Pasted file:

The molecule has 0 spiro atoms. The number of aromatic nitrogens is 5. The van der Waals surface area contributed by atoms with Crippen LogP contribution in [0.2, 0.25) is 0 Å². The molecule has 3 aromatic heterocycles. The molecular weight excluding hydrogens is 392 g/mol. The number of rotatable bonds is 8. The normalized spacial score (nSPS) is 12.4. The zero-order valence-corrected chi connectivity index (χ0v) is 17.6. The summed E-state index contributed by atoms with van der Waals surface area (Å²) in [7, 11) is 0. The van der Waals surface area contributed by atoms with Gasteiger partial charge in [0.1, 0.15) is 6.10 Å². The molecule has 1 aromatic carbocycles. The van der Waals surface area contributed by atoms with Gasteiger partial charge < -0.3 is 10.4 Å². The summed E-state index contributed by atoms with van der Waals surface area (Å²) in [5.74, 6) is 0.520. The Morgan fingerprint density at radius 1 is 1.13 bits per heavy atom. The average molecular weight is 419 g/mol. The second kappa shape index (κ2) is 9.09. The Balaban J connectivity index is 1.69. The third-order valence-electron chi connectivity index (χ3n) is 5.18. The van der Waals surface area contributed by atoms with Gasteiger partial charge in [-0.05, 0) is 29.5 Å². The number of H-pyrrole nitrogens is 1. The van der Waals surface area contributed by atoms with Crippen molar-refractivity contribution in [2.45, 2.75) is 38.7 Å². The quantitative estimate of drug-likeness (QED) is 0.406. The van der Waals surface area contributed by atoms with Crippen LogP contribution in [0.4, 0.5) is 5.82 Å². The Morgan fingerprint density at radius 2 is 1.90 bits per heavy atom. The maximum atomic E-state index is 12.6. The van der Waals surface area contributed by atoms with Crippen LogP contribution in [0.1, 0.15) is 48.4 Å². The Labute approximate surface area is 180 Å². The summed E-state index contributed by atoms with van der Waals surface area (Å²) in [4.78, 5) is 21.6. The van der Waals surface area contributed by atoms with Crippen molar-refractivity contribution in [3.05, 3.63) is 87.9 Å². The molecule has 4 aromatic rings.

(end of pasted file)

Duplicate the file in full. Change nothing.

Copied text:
The molecule has 0 spiro atoms. The number of aromatic nitrogens is 5. The van der Waals surface area contributed by atoms with Crippen LogP contribution in [0.2, 0.25) is 0 Å². The molecule has 3 aromatic heterocycles. The molecular weight excluding hydrogens is 392 g/mol. The number of rotatable bonds is 8. The normalized spacial score (nSPS) is 12.4. The zero-order valence-corrected chi connectivity index (χ0v) is 17.6. The summed E-state index contributed by atoms with van der Waals surface area (Å²) in [7, 11) is 0. The van der Waals surface area contributed by atoms with Gasteiger partial charge in [0.1, 0.15) is 6.10 Å². The molecule has 1 aromatic carbocycles. The van der Waals surface area contributed by atoms with Gasteiger partial charge < -0.3 is 10.4 Å². The summed E-state index contributed by atoms with van der Waals surface area (Å²) in [5.74, 6) is 0.520. The Morgan fingerprint density at radius 1 is 1.13 bits per heavy atom. The average molecular weight is 419 g/mol. The second kappa shape index (κ2) is 9.09. The Balaban J connectivity index is 1.69. The third-order valence-electron chi connectivity index (χ3n) is 5.18. The van der Waals surface area contributed by atoms with Gasteiger partial charge in [-0.05, 0) is 29.5 Å². The number of H-pyrrole nitrogens is 1. The van der Waals surface area contributed by atoms with Crippen molar-refractivity contribution in [2.45, 2.75) is 38.7 Å². The quantitative estimate of drug-likeness (QED) is 0.406. The van der Waals surface area contributed by atoms with Crippen LogP contribution in [0.4, 0.5) is 5.82 Å². The Morgan fingerprint density at radius 2 is 1.90 bits per heavy atom. The maximum atomic E-state index is 12.6. The van der Waals surface area contributed by atoms with Crippen LogP contribution in [0.1, 0.15) is 48.4 Å². The Labute approximate surface area is 180 Å². The summed E-state index contributed by atoms with van der Waals surface area (Å²) in [4.78, 5) is 21.6. The van der Waals surface area contributed by atoms with Crippen molar-refractivity contribution in [3.05, 3.63) is 87.9 Å². The molecule has 4 aromatic rings.